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Reproductive health and rights were once again a hot topic in 2012.  Although there were less anti-choice legislations enacted, the latest figures from the Guttmacher Institute show there were still A LOT; 43 provisions restricted abortion access, down from the all-time high of 92 in 2011.  That makes 2012 the second highest number of new abortion restrictions passed in a year.  Still, things could’ve been worse.  Glass half full, right?

Throughout 2012 a total of 122 provisions related to reproductive health and rights were passed in 42 states and the District of Columbia.  None of these laws sought to improve family planning, sex ed, or access to abortion.  Here’s a brief rundown of the creepy, and sometimes cunning, ways uteri were legislated.

  • Mandating unnecessary and invasive pre-abortion procedures: 8 states now require a transvaginal ultrasound prior to receiving an abortion
  • Overly stringent regulations on abortion providers and clinics: Arizona, Michigan, and Virginia introduced irrelevant restrictions on medication and surgical abortion providers, but not other providers of outpatient surgical and medical care
  • Later abortion: Arizona, Georgia, and Louisiana banned abortion prior to fetal viability without exceptions to protect a women’s health or life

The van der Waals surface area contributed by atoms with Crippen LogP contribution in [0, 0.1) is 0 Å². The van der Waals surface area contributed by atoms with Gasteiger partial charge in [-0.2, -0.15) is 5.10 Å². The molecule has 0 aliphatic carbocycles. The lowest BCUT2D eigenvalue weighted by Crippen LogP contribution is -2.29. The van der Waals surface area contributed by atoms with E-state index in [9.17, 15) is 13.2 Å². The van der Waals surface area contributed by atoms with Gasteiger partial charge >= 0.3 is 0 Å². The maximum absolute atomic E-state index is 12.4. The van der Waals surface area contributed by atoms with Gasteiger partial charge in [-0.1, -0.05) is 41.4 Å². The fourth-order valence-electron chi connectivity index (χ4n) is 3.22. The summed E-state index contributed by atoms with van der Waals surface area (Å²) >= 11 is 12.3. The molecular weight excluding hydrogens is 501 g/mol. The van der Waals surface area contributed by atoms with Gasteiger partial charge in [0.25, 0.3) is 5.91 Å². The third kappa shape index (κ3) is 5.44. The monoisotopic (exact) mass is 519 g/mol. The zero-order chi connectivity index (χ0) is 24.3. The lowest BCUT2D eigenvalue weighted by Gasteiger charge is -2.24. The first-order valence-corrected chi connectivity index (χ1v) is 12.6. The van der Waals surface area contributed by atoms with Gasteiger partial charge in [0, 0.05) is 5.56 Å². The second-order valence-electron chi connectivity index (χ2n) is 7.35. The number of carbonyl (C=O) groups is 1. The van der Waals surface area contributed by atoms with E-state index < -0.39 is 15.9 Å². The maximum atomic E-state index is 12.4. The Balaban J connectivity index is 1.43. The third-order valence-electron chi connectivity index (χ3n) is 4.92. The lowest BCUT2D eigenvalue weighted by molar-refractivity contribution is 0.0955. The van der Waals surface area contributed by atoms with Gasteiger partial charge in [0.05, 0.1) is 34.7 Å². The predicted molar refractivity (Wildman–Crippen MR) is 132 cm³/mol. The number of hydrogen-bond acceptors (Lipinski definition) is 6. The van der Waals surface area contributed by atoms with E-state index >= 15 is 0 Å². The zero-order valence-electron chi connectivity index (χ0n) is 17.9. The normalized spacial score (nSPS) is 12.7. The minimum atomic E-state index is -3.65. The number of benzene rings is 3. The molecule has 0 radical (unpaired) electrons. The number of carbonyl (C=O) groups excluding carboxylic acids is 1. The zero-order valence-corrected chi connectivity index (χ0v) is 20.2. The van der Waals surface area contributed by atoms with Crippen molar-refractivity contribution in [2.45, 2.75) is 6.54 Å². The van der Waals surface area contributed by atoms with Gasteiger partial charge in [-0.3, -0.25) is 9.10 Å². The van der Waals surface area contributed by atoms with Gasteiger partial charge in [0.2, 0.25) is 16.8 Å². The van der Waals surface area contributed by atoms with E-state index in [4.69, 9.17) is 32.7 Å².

• Mandatory counseling and waiting periods: 18 states (!) now require that women be given false information before having an abortion, such as “abortion cause breast cancer”
Other Reproductive Health Issues
  • Restrictions on access to family planning funds: Arizona and North Carolina disqualified family planning clinics not operated by health departments (i.e., Planned Parenthood affiliates) from receiving family planning funds
  • Insurance Coverage of Birth Control: Arizona and Missouri enacted provisions allowing employers to refuse coverage of contraception services
  • Sex ed: 26 states stress abstinence in sex education

For a complete analysis of the legislature of reproductive health and rights in 2012, read Guttmacher’s full report.

Here’s to hoping 2013 is exceedingly better!